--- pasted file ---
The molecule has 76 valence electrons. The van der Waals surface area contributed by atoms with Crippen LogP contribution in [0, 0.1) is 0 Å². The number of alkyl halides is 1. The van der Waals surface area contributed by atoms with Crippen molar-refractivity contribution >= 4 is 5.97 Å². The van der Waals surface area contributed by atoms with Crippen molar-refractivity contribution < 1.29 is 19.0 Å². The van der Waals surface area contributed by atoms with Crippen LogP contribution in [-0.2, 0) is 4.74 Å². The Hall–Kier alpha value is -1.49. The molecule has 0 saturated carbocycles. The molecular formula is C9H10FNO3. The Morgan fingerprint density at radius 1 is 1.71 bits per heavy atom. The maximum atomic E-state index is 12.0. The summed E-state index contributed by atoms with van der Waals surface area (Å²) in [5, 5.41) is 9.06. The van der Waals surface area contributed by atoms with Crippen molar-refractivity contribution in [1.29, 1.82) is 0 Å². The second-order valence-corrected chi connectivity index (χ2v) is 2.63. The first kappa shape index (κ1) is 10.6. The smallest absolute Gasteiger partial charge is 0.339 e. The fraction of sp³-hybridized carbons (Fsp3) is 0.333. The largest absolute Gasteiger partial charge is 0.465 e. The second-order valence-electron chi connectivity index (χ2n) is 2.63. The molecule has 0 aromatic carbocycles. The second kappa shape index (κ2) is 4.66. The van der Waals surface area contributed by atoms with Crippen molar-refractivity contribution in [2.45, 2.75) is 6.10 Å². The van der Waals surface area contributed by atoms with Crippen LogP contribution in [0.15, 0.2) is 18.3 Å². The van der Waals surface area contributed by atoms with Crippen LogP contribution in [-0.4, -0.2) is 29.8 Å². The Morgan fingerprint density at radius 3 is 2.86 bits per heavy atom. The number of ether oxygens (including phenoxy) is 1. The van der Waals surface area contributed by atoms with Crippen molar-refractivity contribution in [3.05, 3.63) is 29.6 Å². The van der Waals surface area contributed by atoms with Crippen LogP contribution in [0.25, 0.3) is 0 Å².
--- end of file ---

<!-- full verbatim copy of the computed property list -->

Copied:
The molecule has 76 valence electrons. The van der Waals surface area contributed by atoms with Crippen LogP contribution in [0, 0.1) is 0 Å². The number of alkyl halides is 1. The van der Waals surface area contributed by atoms with Crippen molar-refractivity contribution >= 4 is 5.97 Å². The van der Waals surface area contributed by atoms with Crippen molar-refractivity contribution < 1.29 is 19.0 Å². The van der Waals surface area contributed by atoms with Crippen LogP contribution in [-0.2, 0) is 4.74 Å². The Hall–Kier alpha value is -1.49. The molecule has 0 saturated carbocycles. The molecular formula is C9H10FNO3. The Morgan fingerprint density at radius 1 is 1.71 bits per heavy atom. The maximum atomic E-state index is 12.0. The summed E-state index contributed by atoms with van der Waals surface area (Å²) in [5, 5.41) is 9.06. The van der Waals surface area contributed by atoms with Crippen molar-refractivity contribution in [1.29, 1.82) is 0 Å². The second-order valence-corrected chi connectivity index (χ2v) is 2.63. The first kappa shape index (κ1) is 10.6. The smallest absolute Gasteiger partial charge is 0.339 e. The fraction of sp³-hybridized carbons (Fsp3) is 0.333. The largest absolute Gasteiger partial charge is 0.465 e. The second-order valence-electron chi connectivity index (χ2n) is 2.63. The molecule has 0 aromatic carbocycles. The second kappa shape index (κ2) is 4.66. The van der Waals surface area contributed by atoms with Crippen molar-refractivity contribution in [2.45, 2.75) is 6.10 Å². The van der Waals surface area contributed by atoms with Crippen LogP contribution in [0.15, 0.2) is 18.3 Å². The van der Waals surface area contributed by atoms with Crippen LogP contribution in [-0.4, -0.2) is 29.8 Å². The Morgan fingerprint density at radius 3 is 2.86 bits per heavy atom. The number of ether oxygens (including phenoxy) is 1. The van der Waals surface area contributed by atoms with Crippen molar-refractivity contribution in [3.05, 3.63) is 29.6 Å². The van der Waals surface area contributed by atoms with Crippen LogP contribution in [0.25, 0.3) is 0 Å².